Home for the Holidays: The Truth about the Man in Red
Losing Santa didn’t have to mean losing Christmas
That was the night before Christmas, and all through my head, were the haunting three words my friend Julia said:
“Santa’s not real.”
It was 1994, and at age nine I was way too old to still believe in Santa Claus. And yet, blindsided by Julia’s casual response to my Santa enthusiasm that year, I doubled down and branded Julia a liar. After all, movies had taught me that Christmas magic outweighed what I’d already begun suspecting as fact. What did she know, anyway? I had it on good authority that one year, my dad heard sleigh bells and hoofs on our roofs himself.
But by Christmas Eve, I was consumed by the feeling that Julia wasn’t wrong; that the concept of Saint Nick didn’t really make sense, and that there was no way the mall Santa I was staring at while standing next to my parents could possibly make it to the North Pole and back to Cambridge, Ontario, by nightfall. My dad headed off to buy a new suit for the holidays, and my mom led me to Shoppers Drug Mart. I gazed at the chocolate while analysing the Christmas music playing over the store speakers. With each mention of Santa Claus or red-nosed reindeer I started to feel warm. Sick. Like I’d stumbled upon a truth I was never meant to know, and would be forever cursed by its effects. I silently followed my mom up to the register, and felt the words rising, knowing there’d be no turning back once they tumbled out.
“Mom,” I said, as the cashier rang us through. “Are you and Dad Santa?”
The cashier began scanning items faster and faster, her widened eyes glued to the digital display. I didn’t wait for a response before pressing on.
“Is Santa real?”
The cashier was moving at record speed, desperate to get me and my impending meltdown out and away. My mother, forever honest, simply looked at me. “Well, sweetie, what do you think?”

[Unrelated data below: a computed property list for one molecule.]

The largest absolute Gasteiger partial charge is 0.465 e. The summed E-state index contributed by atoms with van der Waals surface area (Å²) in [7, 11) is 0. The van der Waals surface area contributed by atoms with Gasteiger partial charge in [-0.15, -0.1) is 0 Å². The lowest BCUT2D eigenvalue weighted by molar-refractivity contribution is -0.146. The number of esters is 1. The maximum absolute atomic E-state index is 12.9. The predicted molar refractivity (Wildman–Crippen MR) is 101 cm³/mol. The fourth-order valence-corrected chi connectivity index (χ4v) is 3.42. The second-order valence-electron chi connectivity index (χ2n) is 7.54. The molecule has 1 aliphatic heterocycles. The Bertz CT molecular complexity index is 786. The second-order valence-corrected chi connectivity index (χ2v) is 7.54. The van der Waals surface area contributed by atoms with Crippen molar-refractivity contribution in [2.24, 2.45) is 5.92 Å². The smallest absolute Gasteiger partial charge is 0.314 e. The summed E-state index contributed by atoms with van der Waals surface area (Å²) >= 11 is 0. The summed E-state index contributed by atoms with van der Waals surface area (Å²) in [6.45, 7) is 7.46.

That was enough. I wasn’t stupid. Neither of us was. So as if I were Willem Dafoe in Platoon, experiencing a slow death at the hands of his enemies, I crumbled under my new cold, cruel reality, devoid of magic, and I wailed for my lost innocence. Which is what I was still doing as we walked across the con- course to Tip Top to meet my dad, who was revelling in his new blazer.
“What do you guys think—” he started to ask, the grin on his face vanishing as he saw me in tears. “Oh my God, what
now?” My mom gave a simple, grave answer: “She knows.”
“SANTA’S NOT REAL!” I wept among the pleated slacks, button-ups and sensible sports coats, all while trying to hide my outburst from the salesman whose biggest concern was now whether my dad would be going through with his purchase. (He did.) By the time we made it to the car, I was crying quietly, gazing out the window and vowing never to forget the pain their deception had caused.
At home, I sat miserably on the living room floor, reconciling with the fact that our Christmas tree was an obvious farce; an empty symbol that was no longer a testament to Santa’s generosity. I bet my parents had even eaten the cookies and milk I’d left under it simply because they could.
“You know,” my mom said as my dad tended to his new tweed treasure, “I know this is hard, but now you’ve got to help keep the magic alive for your little cousin. You get to help make her Christmases feel extra special.”
This made me perk up. Suddenly, I understood the true meaning of Christ- mas: not presents or folklore or the man in red, but power. The power to give and the power to take away. As my first act of this newfound adulthood, I agreed never to ruin Santa Claus for anyone. But I also vowed to keep tabs on my enemies—like Julia who tried to strip me of the magic of Christmas and would always be on my naughty list. A list even more powerful than Santa Claus’s.
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